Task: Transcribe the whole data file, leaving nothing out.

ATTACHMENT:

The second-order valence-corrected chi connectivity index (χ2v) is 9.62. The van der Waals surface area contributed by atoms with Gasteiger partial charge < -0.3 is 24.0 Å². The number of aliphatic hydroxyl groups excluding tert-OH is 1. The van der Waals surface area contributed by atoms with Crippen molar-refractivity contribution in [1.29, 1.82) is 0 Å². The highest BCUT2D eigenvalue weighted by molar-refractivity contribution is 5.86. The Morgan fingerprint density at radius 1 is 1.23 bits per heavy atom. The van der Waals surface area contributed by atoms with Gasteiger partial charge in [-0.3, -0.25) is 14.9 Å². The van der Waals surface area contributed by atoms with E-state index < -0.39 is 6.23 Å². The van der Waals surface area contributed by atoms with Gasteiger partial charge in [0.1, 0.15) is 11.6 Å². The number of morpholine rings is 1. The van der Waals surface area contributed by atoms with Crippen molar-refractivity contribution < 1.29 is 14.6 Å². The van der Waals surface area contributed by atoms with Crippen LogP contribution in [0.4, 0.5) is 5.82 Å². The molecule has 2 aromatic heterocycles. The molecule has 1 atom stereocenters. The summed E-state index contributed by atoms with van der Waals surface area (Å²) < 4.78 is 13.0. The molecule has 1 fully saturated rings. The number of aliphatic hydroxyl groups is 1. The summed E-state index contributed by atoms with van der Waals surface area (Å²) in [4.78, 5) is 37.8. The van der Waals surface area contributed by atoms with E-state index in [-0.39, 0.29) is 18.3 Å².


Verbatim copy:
The second-order valence-corrected chi connectivity index (χ2v) is 9.62. The van der Waals surface area contributed by atoms with Gasteiger partial charge < -0.3 is 24.0 Å². The number of aliphatic hydroxyl groups excluding tert-OH is 1. The van der Waals surface area contributed by atoms with Crippen molar-refractivity contribution in [1.29, 1.82) is 0 Å². The highest BCUT2D eigenvalue weighted by molar-refractivity contribution is 5.86. The Morgan fingerprint density at radius 1 is 1.23 bits per heavy atom. The van der Waals surface area contributed by atoms with Gasteiger partial charge in [-0.3, -0.25) is 14.9 Å². The van der Waals surface area contributed by atoms with E-state index < -0.39 is 6.23 Å². The van der Waals surface area contributed by atoms with Gasteiger partial charge in [0.1, 0.15) is 11.6 Å². The number of morpholine rings is 1. The van der Waals surface area contributed by atoms with Crippen molar-refractivity contribution < 1.29 is 14.6 Å². The van der Waals surface area contributed by atoms with Crippen LogP contribution in [0.4, 0.5) is 5.82 Å². The molecule has 2 aromatic heterocycles. The molecule has 1 atom stereocenters. The summed E-state index contributed by atoms with van der Waals surface area (Å²) < 4.78 is 13.0. The molecule has 1 fully saturated rings. The number of aliphatic hydroxyl groups is 1. The summed E-state index contributed by atoms with van der Waals surface area (Å²) in [4.78, 5) is 37.8. The van der Waals surface area contributed by atoms with E-state index in [-0.39, 0.29) is 18.3 Å².